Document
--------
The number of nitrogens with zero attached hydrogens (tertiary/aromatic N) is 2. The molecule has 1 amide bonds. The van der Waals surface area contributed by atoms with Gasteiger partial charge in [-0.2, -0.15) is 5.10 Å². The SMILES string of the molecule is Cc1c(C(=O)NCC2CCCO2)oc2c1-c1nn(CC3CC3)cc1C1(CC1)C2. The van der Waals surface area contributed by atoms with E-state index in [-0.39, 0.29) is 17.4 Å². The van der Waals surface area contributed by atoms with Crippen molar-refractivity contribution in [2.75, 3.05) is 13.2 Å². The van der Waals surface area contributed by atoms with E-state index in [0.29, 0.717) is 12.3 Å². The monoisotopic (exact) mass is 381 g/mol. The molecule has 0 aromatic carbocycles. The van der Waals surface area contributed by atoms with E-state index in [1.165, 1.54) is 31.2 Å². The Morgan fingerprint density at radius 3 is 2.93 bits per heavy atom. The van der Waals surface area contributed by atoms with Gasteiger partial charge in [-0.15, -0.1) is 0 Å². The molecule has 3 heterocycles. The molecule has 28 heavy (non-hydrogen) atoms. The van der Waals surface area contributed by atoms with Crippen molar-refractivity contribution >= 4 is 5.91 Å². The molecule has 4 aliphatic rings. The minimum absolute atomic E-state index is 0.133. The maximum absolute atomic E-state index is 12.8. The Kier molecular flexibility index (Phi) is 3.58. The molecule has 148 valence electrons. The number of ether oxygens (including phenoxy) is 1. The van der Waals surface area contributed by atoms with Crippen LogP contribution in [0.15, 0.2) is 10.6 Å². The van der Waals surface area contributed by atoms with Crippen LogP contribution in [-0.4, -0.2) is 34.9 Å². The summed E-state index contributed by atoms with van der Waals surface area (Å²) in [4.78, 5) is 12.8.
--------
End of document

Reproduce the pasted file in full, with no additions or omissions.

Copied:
The number of nitrogens with zero attached hydrogens (tertiary/aromatic N) is 2. The molecule has 1 amide bonds. The van der Waals surface area contributed by atoms with Gasteiger partial charge in [-0.2, -0.15) is 5.10 Å². The SMILES string of the molecule is Cc1c(C(=O)NCC2CCCO2)oc2c1-c1nn(CC3CC3)cc1C1(CC1)C2. The van der Waals surface area contributed by atoms with E-state index in [-0.39, 0.29) is 17.4 Å². The van der Waals surface area contributed by atoms with Crippen molar-refractivity contribution in [2.75, 3.05) is 13.2 Å². The van der Waals surface area contributed by atoms with E-state index in [0.29, 0.717) is 12.3 Å². The monoisotopic (exact) mass is 381 g/mol. The molecule has 0 aromatic carbocycles. The van der Waals surface area contributed by atoms with E-state index in [1.165, 1.54) is 31.2 Å². The Morgan fingerprint density at radius 3 is 2.93 bits per heavy atom. The van der Waals surface area contributed by atoms with Gasteiger partial charge in [-0.15, -0.1) is 0 Å². The molecule has 3 heterocycles. The molecule has 28 heavy (non-hydrogen) atoms. The van der Waals surface area contributed by atoms with Crippen molar-refractivity contribution >= 4 is 5.91 Å². The molecule has 4 aliphatic rings. The minimum absolute atomic E-state index is 0.133. The maximum absolute atomic E-state index is 12.8. The Kier molecular flexibility index (Phi) is 3.58. The molecule has 148 valence electrons. The number of ether oxygens (including phenoxy) is 1. The van der Waals surface area contributed by atoms with Crippen LogP contribution in [0.15, 0.2) is 10.6 Å². The van der Waals surface area contributed by atoms with Crippen LogP contribution in [-0.4, -0.2) is 34.9 Å². The summed E-state index contributed by atoms with van der Waals surface area (Å²) in [4.78, 5) is 12.8.